Project Details


In many developing countries, rising energy demand, and consequently carbon emissions, is seen as an unequivocal indicator of increasing prosperity. This trajectory has important consequences not just for global carbon emissions but for the ability of countries such as India to achieve its developmental goals. This is because, in most developing countries, growth in energy demand far outstrips growth in supply due to the large capital investment required to build energy infrastructure. Thus, even people *with* access to energy networks often find that they are unable to meet their comfort needs due to supply shortages.

However, the most critical problem is often not mean demand - e.g. mean per capita energy demand in India is only 13% that of the UK - but rather **peak demand** as it lays immense stress on already fragile networks. Hence, people's ability to attain comfortable internal conditions is compromised at the precise time that they need it the most - during extreme heat or cold.

This project directly addresses the problem of peak demand reduction by aiming to eliminate peak demand in buildings, where it is created. In most developing countries, the vast majority of the building stock of the future is still to be built, so there is a real opportunity to decouple economic growth from building energy use whilst ensuring comfortable conditions. We aim to achieve this through laying the foundations for a **new science of zero peak energy building design** for warm climates.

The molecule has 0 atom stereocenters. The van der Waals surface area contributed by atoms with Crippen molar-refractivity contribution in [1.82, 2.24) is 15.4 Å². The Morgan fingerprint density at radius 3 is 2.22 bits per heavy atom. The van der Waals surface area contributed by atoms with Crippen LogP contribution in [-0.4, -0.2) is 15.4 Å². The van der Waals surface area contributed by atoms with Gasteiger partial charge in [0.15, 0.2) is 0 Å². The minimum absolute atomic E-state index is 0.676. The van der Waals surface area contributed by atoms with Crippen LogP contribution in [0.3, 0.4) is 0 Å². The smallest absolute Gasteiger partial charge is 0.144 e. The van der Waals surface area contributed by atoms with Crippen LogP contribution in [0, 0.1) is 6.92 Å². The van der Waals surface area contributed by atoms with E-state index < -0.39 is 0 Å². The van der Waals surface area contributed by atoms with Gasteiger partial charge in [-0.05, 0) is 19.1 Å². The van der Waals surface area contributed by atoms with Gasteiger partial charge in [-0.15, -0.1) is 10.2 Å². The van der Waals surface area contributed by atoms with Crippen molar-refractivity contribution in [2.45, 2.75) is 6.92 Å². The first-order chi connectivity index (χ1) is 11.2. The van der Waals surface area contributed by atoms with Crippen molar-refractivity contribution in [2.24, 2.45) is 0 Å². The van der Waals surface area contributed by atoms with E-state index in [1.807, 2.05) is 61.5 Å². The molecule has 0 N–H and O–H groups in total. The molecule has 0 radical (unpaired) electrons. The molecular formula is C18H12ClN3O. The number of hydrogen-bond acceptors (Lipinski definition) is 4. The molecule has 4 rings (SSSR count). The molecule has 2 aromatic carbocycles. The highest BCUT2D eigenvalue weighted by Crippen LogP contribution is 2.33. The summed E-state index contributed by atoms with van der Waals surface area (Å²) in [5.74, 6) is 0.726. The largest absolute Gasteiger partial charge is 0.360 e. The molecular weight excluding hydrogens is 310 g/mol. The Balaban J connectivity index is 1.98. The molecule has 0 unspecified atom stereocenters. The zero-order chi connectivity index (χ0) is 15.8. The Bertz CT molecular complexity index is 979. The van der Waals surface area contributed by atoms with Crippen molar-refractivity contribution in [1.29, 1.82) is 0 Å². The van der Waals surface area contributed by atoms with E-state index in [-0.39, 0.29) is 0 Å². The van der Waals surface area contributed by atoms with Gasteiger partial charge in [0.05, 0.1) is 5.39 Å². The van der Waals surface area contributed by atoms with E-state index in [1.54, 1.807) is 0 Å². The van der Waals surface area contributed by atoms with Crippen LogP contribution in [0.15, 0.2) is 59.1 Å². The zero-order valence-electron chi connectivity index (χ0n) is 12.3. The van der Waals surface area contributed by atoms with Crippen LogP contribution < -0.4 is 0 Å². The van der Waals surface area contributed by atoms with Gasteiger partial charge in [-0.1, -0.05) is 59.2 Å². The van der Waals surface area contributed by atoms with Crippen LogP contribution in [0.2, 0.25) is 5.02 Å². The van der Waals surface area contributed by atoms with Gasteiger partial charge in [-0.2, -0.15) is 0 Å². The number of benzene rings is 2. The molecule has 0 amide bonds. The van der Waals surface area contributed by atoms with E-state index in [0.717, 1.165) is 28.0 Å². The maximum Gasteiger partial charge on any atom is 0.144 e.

This will be achieved through a careful consideration of the weather signal (now and in the future) which is critical for any realistic assessment of mean dan peak energy demand. A second focus is on delivering a method of construction that is compatible not only with the Indian climate but also its building practices and social customs, thus avoiding the trap of an "imported" standard. This will be delivered through the creation of 60 pathways for a range of building types in 6 cities comprising different climates. Finally, we will also consider how loads can be moved between buildings to achieve a smooth demand profile at network level.
Effective start/end date1/11/1731/10/22

Collaborative partners

  • University of Bath (lead)
  • AECOM Limited UK
  • Building Materials and Technology Promotion Council
  • Buro Happold
  • Central Building Research Institute
  • Green Business Certification Institute Pvt Ltd
  • Indian Institute of Technology
  • Reliance Infrastructure
  • Sweco UK


  • Engineering and Physical Sciences Research Council

UN Sustainable Development Goals

In 2015, UN member states agreed to 17 global Sustainable Development Goals (SDGs) to end poverty, protect the planet and ensure prosperity for all. This project contributes towards the following SDG(s):

  • SDG 3 - Good Health and Well-being
  • SDG 7 - Affordable and Clean Energy
  • SDG 13 - Climate Action


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